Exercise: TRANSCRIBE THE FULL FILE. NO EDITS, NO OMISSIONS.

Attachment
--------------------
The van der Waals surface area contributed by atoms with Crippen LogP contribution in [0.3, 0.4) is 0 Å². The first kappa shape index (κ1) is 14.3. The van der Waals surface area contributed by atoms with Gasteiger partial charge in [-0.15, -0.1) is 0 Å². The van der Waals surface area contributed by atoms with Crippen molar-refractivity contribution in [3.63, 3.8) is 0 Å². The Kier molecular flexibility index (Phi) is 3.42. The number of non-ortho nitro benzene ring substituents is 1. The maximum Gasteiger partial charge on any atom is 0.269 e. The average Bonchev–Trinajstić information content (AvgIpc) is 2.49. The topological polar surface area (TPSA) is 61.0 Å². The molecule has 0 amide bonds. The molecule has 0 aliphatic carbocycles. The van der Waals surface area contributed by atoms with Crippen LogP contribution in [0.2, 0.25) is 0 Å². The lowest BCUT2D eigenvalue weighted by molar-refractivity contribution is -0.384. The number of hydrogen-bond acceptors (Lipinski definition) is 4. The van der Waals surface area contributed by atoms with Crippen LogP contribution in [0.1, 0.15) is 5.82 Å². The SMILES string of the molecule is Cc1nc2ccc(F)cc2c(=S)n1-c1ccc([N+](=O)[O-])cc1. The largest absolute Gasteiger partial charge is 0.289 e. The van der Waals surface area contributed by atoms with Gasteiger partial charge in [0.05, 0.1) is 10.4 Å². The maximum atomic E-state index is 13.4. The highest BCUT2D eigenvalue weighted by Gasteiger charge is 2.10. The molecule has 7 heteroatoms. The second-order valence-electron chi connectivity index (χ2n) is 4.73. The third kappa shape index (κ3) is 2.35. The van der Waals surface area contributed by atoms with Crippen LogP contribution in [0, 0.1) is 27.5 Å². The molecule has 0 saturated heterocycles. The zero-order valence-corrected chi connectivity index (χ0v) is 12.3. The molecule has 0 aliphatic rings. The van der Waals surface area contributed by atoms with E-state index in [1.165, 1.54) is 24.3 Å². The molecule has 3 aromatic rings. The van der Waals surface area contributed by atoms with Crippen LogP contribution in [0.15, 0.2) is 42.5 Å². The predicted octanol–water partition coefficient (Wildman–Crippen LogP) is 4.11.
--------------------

The van der Waals surface area contributed by atoms with Crippen LogP contribution in [0.3, 0.4) is 0 Å². The first kappa shape index (κ1) is 14.3. The van der Waals surface area contributed by atoms with Gasteiger partial charge in [-0.15, -0.1) is 0 Å². The van der Waals surface area contributed by atoms with Crippen molar-refractivity contribution in [3.63, 3.8) is 0 Å². The Kier molecular flexibility index (Phi) is 3.42. The number of non-ortho nitro benzene ring substituents is 1. The maximum Gasteiger partial charge on any atom is 0.269 e. The average Bonchev–Trinajstić information content (AvgIpc) is 2.49. The topological polar surface area (TPSA) is 61.0 Å². The molecule has 0 amide bonds. The molecule has 0 aliphatic carbocycles. The van der Waals surface area contributed by atoms with Crippen LogP contribution in [0.2, 0.25) is 0 Å². The lowest BCUT2D eigenvalue weighted by molar-refractivity contribution is -0.384. The number of hydrogen-bond acceptors (Lipinski definition) is 4. The van der Waals surface area contributed by atoms with Crippen LogP contribution in [0.1, 0.15) is 5.82 Å². The SMILES string of the molecule is Cc1nc2ccc(F)cc2c(=S)n1-c1ccc([N+](=O)[O-])cc1. The largest absolute Gasteiger partial charge is 0.289 e. The van der Waals surface area contributed by atoms with Gasteiger partial charge in [0.05, 0.1) is 10.4 Å². The maximum atomic E-state index is 13.4. The highest BCUT2D eigenvalue weighted by Gasteiger charge is 2.10. The molecule has 7 heteroatoms. The second-order valence-electron chi connectivity index (χ2n) is 4.73. The third kappa shape index (κ3) is 2.35. The van der Waals surface area contributed by atoms with Crippen LogP contribution in [0, 0.1) is 27.5 Å². The molecule has 0 saturated heterocycles. The zero-order valence-corrected chi connectivity index (χ0v) is 12.3. The molecule has 0 aliphatic rings. The van der Waals surface area contributed by atoms with E-state index in [1.165, 1.54) is 24.3 Å². The molecule has 3 aromatic rings. The van der Waals surface area contributed by atoms with Crippen LogP contribution in [0.15, 0.2) is 42.5 Å². The predicted octanol–water partition coefficient (Wildman–Crippen LogP) is 4.11.